Troops Army –Grant had a maneuver force of ten divisions (44,000 effectives) Navy –Porter’s Mississippi River Squadron had about 60 combat vessels of which 20 to 25 could support the Vicksburg operation at any one time
Time Pemberton had ample time to prepare his defense Grant needed to attack before his supplies run out and before Johnston could reinforce Once the siege began, time benefited the offense
Civilians About 5,000 lived in Vicksburg Pemberton was responsible for their well-being Other civilians along the Mississippi River posed a guerrilla threat to the Federal Navy Potential source of intelligence
OAKOC Observation and Fields of Fire –Being able to see and engage the enemy Avenues of Approach –Create maneuver opportunities to get to the enemy Key Terrain –Gives a marked advantage to whoever controls it Obstacles –Slow and impede movement Cover and Concealment –Cover protects against enemy fire. Concealment protects against enemy observation.
Champion Hill (Vicksburg Campaign) “Champion’s Hill, where Pemberton had chosen his position to receive us, whether taken by accident or design, was well selected. It is one of the highest points in that section, and commanded all the ground in range. On the east side of the ridge, which is quite precipitous, is a ravine running first north, then westerly, terminating at Baker’s Creek. It was grown up thickly with large trees and undergrowth, making it difficult to penetrate with troops, even when not defended. The ridge occupied by the enemy terminated abruptly where the ravine turns westerly. The left of the enemy occupied the north end of this ridge. The Bolton and Edward’s station wagon-road turns almost due south at this point and ascends the ridge, which it follows for about a mile; then turning west, descends by a gentle declivity to Baker’s Creek, nearly a mile away.” –Grant, Memoirs
OAKOC Obstacles –“On the east side of the ridge, which is quite precipitous, is a ravine running first north, then westerly, terminating at Baker’s Creek” Avenues of approach –“The Bolton and Edward’s station wagon-road turns almost due south at this point and ascends the ridge…” Key terrain –“one of the highest points in that section” Observation and fields of fire –“commanded all the ground in range” Cover and concealment –“grown up thickly with large trees and undergrowth”
Strategic Leadership Skills Conceptual Skills –Envisioning –Developing Frames of Reference –Dealing with Uncertainty and Ambiguity
Strategic Leadership Skills Technical Skills –Strategic Art –Leveraging Technology –Translating Political Goals into Military Objectives
Strategic Leadership Skills Interpersonal Skills –Communicating “When you first reached the vicinity of Vicksburg, I never had any faith, except a general hope that you knew better than I, that the Yazoo Pass expedition, and the like, could succeed. When you got below, and took Port Gibson, Grand Gulf, and vicinity, I thought you should go down the river and join General Banks; and when you turned northward east of the Big Black, I feared it was a mistake. I now which to make the personal acknowledgement that you were right and I was wrong.” –Lincoln to Grant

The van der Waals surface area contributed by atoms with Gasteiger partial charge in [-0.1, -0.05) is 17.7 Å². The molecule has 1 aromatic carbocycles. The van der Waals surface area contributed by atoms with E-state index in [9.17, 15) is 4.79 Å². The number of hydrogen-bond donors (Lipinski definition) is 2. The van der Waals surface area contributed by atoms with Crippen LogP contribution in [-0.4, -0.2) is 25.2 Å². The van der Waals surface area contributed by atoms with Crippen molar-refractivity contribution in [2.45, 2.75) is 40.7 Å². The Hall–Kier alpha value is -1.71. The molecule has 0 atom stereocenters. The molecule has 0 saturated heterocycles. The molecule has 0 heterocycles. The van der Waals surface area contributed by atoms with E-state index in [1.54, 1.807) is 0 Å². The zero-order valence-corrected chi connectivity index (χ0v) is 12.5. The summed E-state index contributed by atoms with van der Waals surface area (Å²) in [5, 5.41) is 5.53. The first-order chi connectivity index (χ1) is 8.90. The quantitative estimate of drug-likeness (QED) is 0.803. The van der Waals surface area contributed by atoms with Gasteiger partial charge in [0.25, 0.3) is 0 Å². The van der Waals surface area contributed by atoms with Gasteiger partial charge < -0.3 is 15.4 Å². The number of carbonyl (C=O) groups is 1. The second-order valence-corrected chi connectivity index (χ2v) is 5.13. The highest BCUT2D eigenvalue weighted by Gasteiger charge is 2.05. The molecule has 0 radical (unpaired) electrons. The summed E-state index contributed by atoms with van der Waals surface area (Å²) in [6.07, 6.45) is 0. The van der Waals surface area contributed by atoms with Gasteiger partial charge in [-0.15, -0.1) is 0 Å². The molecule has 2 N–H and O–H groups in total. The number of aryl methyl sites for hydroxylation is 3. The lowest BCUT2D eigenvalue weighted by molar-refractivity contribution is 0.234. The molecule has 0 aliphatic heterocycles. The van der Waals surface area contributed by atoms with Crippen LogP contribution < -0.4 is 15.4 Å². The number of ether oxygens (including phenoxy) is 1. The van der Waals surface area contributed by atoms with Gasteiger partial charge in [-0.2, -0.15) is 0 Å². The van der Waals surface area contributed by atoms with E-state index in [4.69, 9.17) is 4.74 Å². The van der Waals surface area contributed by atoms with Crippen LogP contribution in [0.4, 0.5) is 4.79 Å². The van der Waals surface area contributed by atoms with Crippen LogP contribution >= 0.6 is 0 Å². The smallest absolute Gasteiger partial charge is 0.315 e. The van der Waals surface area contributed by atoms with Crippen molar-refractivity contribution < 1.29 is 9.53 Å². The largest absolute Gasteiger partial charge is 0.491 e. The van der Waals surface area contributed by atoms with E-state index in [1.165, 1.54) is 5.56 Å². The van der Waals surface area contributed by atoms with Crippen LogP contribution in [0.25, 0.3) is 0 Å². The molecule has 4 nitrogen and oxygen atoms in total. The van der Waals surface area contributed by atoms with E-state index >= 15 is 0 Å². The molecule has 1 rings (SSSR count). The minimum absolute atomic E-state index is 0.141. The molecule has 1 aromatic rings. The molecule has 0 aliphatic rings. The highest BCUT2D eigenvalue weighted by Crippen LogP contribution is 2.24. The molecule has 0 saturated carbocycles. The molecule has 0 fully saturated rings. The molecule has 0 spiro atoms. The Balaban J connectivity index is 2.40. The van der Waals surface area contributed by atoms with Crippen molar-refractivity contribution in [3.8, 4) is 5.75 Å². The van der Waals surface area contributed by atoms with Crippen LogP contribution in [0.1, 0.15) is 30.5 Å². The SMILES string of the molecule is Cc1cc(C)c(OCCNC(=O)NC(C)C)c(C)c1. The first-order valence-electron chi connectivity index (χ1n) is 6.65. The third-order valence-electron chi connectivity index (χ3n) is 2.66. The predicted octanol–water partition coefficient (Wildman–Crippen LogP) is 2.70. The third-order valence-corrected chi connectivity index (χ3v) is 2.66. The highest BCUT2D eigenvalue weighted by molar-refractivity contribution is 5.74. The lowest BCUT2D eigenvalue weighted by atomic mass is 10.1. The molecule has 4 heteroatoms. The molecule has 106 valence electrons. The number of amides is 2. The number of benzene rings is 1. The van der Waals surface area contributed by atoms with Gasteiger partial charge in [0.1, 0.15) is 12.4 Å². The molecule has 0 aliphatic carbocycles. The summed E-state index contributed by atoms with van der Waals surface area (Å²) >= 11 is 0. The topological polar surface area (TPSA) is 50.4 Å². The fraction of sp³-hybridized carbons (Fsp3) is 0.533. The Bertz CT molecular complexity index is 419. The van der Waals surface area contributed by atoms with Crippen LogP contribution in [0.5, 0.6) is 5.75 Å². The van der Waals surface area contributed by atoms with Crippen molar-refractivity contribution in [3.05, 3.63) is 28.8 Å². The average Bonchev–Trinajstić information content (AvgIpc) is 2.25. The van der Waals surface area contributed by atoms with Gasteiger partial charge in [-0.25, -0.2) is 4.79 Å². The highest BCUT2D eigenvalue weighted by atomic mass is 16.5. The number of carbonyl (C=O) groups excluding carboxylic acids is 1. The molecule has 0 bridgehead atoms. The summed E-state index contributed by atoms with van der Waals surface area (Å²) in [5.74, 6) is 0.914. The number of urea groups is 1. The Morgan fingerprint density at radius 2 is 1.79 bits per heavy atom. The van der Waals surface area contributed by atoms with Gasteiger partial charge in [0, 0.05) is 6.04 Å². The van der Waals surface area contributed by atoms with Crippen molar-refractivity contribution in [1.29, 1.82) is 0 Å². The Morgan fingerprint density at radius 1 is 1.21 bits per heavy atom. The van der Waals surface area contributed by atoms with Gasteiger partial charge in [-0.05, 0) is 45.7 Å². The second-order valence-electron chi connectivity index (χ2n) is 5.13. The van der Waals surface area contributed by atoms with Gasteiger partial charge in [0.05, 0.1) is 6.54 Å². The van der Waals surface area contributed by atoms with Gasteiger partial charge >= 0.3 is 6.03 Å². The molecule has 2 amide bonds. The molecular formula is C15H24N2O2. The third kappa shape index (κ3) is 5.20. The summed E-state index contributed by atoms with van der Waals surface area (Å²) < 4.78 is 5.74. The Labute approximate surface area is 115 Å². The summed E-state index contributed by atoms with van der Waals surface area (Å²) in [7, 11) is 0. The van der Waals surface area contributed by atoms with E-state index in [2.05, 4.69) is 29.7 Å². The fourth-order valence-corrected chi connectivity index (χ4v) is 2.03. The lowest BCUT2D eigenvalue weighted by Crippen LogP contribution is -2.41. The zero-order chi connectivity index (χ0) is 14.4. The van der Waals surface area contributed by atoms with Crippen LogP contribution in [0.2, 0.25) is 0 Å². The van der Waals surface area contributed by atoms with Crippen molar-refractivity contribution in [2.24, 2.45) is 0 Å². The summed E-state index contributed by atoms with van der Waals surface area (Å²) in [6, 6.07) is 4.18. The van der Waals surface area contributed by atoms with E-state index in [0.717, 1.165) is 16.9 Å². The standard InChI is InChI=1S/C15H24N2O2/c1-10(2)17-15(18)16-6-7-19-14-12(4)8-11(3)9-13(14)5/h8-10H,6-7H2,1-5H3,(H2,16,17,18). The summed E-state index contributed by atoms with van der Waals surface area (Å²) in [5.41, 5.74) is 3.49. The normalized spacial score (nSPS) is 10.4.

Strategic Leadership Skills Interpersonal Skills –Using Dialogue Pemberton preferred to command behind the scenes and had little direct communication with his soldiers or subordinate commanders –Negotiating Grant and Porter were able to achieve Army-Navy cooperation in the absence of a hierarchical command relationship –Achieving Consensus Pemberton’s superiors, Davis and Johnston, did not achieve consensus on the proper strategy and gave Pemberton conflicting guidance –Building Staffs Grant drew great benefit from his logistical staff that kept him resupplied after he “cut loose” from his base
Strategic Leadership Skills Conceptual Skills –Envisioning Success at Raymond convinced Grant to shift his decisive point from the Confederate railroads to Jackson, which allowed him to isolate Vicksburg from reinforcements. –Developing Frames of Reference Pemberton brought from Charleston a dictum that he must not do anything to leave Vicksburg vulnerable. –Dealing with Uncertainty and Ambiguity This was Pemberton’s chief failure. He was continually left guessing by Grant’s diversions and maneuver and was always a couple steps behind.
Strategic Leadership Skills Technical Skills –Strategic Art Control of the Mississippi would separate the Confederacy into two halves and controlling Vicksburg would give the North control of the Mississippi –Leveraging Technology At the time of the Vicksburg Campaign, the Confederacy had no ironclads. The Federal Mississippi River Squadron included thirteen ironclads. –Translating Political Goals into Military Objectives The Anaconda Plan was rejected as a military strategy because it failed to meet the political objective for a quick, offensive war.